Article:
The truck bed is a plain wooden affair with what I suspect would be cast iron fittings and these aspects have been well tackled. The wood has a very fine texture to it with good plank detail, the fittings look appropriate and I was very pleased not to find any ejector pin marks which can be an issue on these areas of this type of model. Another treat in this area from MiniArt is that they have taken the trouble for the bed sides to be displayed open or closed and I consider this a nice touch. I nice addition to this model would have been some coal sacks, but I can forgive that in this case.
MiniArt has provided three finishing options for this model in the form of:
A coal lorry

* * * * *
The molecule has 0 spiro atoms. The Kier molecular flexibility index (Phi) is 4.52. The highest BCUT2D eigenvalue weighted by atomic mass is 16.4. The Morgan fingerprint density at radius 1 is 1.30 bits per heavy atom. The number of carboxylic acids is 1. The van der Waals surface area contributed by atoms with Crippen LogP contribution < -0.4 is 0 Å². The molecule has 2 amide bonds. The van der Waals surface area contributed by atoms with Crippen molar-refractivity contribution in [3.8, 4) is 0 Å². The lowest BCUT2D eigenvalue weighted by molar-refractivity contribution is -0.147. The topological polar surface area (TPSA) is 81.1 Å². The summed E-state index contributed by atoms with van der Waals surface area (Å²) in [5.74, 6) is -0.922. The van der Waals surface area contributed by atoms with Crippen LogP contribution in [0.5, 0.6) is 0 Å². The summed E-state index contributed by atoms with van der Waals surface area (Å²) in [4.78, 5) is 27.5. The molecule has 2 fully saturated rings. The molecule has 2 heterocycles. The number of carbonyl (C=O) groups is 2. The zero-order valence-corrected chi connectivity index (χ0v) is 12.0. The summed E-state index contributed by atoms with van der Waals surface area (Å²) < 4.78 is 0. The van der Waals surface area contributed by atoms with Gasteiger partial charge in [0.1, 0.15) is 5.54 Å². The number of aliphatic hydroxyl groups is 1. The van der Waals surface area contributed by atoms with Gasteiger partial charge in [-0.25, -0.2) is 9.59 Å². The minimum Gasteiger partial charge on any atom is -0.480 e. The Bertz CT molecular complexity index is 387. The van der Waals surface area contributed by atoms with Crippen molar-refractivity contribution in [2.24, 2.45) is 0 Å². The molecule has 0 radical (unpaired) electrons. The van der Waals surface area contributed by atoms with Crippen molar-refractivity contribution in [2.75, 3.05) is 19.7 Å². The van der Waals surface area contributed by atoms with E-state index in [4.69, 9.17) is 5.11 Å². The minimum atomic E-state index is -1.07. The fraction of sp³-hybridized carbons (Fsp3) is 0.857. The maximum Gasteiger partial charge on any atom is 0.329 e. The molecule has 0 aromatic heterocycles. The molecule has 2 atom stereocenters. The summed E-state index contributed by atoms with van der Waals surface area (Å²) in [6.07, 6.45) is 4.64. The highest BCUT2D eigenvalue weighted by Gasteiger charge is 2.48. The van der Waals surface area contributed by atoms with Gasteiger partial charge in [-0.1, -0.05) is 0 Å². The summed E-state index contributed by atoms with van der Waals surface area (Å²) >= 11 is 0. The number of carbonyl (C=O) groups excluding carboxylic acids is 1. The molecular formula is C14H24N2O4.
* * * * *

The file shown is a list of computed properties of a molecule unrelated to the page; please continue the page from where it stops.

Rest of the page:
A general transport lorry
A pottery company lorry
I am old enough to remember coal Lorries and they get really dirty and so one for the modellers that enjoy the weathering aspect of a model. The general transport offering lets the modeller go to town when it comes to loading it up. Finally the pottery company name does come up in a search and it would appear produced high quality pottery in the Stoke on Trent area of Britain.
This is another great model for anyone interested in early transport from the WW1 period. Details are of an especially high standard that should meet the expectations of all modellers. The only complaint I can make is in regards to the packaging, most notably placing the clear sprues in with the decals. In all other regards this is an exceptional model.